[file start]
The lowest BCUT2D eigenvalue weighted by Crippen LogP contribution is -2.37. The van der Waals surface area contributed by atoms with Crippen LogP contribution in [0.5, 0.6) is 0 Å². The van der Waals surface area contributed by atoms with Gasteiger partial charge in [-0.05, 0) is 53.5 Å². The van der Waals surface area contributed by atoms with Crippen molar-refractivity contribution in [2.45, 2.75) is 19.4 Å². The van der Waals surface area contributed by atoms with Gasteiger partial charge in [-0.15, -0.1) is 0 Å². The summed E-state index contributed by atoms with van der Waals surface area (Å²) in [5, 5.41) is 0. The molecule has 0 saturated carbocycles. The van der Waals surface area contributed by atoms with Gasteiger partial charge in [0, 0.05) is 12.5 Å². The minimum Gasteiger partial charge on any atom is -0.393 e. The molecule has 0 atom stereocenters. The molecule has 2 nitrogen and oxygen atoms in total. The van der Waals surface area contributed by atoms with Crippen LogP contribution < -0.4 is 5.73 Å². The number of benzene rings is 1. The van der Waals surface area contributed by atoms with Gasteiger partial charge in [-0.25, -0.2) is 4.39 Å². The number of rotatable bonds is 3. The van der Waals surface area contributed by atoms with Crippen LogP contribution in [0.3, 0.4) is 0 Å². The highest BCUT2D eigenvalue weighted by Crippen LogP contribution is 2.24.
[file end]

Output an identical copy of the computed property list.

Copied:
The lowest BCUT2D eigenvalue weighted by Crippen LogP contribution is -2.37. The van der Waals surface area contributed by atoms with Crippen LogP contribution in [0.5, 0.6) is 0 Å². The van der Waals surface area contributed by atoms with Gasteiger partial charge in [-0.05, 0) is 53.5 Å². The van der Waals surface area contributed by atoms with Crippen molar-refractivity contribution in [2.45, 2.75) is 19.4 Å². The van der Waals surface area contributed by atoms with Gasteiger partial charge in [-0.15, -0.1) is 0 Å². The summed E-state index contributed by atoms with van der Waals surface area (Å²) in [5, 5.41) is 0. The molecule has 0 saturated carbocycles. The van der Waals surface area contributed by atoms with Gasteiger partial charge in [0, 0.05) is 12.5 Å². The minimum Gasteiger partial charge on any atom is -0.393 e. The molecule has 0 atom stereocenters. The molecule has 2 nitrogen and oxygen atoms in total. The van der Waals surface area contributed by atoms with Crippen LogP contribution < -0.4 is 5.73 Å². The number of benzene rings is 1. The van der Waals surface area contributed by atoms with Gasteiger partial charge in [-0.25, -0.2) is 4.39 Å². The number of rotatable bonds is 3. The van der Waals surface area contributed by atoms with Crippen LogP contribution in [0.3, 0.4) is 0 Å². The highest BCUT2D eigenvalue weighted by Crippen LogP contribution is 2.24.